published Monday, August 11th, 2014

Moment: Life as a target: Getting shot comes with the job in the paintball field

By Shawn Paik

Every weekend, Gabriel Riley goes into work and gets shot.

For the most part, he gets caught in the crossfire of battle, but every so often he becomes the target. But it doesn't really bother him. Gabriel Riley is the field manager at Insane Paintball & Airsoft.

It is an odd feeling to turn and see small orange balls of paint flying right at you. Much like a soccer goalie in a shootout, participants have a split second to decide in which direction to dive.

"They just shoot anything that moves," Riley said about very young players.

"We get hit every day. I have a scar here on my neck from a few weeks ago. I was actually laying down on the field watching the game, and a paintball still was able to come down and hit me right in the neck. That's just part of the job."

He has been shot roughly 1,200 times.

But that is the thrill of paintball. Whether it is in Insane's wooded, "Ambush," or urban, "Fortress," fields, players agree to shoot at the risk of being shot.

"There's something really special and gratifying about being able to shoot someone and get away with it," said Riley.

And it's easy to see that is true for many players, who may play and stay entertained for hours, or until they run out of ammo. On the field and with an adrenaline high, players may not even realize how much ammo they use. Many times, players make the decision to buy more ammo.

While he does prioritize safety, Riley reminds himself that he is an entertainer. This explains why his favorite part about the job is interacting with the customers and watching them have fun.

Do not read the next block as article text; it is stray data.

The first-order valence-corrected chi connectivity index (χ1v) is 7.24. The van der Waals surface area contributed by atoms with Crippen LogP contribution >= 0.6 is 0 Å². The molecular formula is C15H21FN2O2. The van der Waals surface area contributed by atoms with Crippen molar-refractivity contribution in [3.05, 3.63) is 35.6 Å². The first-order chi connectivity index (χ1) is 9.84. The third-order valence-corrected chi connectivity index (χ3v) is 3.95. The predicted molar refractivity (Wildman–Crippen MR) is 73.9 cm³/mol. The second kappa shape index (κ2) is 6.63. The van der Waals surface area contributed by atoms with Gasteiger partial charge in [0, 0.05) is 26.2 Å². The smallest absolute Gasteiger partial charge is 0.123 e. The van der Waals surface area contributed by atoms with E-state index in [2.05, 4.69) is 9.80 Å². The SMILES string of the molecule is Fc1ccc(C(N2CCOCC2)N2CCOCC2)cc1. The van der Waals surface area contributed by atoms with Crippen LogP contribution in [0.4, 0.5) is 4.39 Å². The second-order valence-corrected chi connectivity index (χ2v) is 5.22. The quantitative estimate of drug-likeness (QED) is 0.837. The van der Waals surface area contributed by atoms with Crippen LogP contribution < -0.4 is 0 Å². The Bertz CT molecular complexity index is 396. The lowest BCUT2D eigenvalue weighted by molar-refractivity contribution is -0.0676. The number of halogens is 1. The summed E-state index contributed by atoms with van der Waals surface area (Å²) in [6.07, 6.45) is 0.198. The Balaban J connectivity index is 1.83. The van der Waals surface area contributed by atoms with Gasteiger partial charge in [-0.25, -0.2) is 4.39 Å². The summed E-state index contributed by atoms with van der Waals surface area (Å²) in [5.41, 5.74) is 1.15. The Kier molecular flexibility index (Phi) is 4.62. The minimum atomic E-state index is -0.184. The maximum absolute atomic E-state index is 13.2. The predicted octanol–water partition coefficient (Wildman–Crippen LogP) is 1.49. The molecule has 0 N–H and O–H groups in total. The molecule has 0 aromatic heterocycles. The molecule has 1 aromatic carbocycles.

"Just seeing someone interacting with the equipment and experiencing a sport that not many people really understand is quite thrilling." Riley said. "If they only try it once and don't like it, then I'm totally fine with that, but our idea is to try and get them hooked and come back out here and play again. I like seeing people trying something new and scratching something off their bucket list."

But chances are they will come back. Riley said about 40 percent of the Insane paintball players and about 90 percent of the Airsoft players are familiar faces, and they always seem to have fun.

Riley, who has played for 16 years, is one of those familiar faces.

"I get a lot of kicks out of it, and I look forward to playing every chance I get."

Gabriel Riley walks through the "Ambush" field while acting as the referee for a private paintball game at Insane Paintball & Airsoft in Chattanooga.
Gabriel Riley walks through the "Ambush" field while acting as the referee for a private paintball game at Insane Paintball & Airsoft in Chattanooga.
Photo by Shawn Paik.

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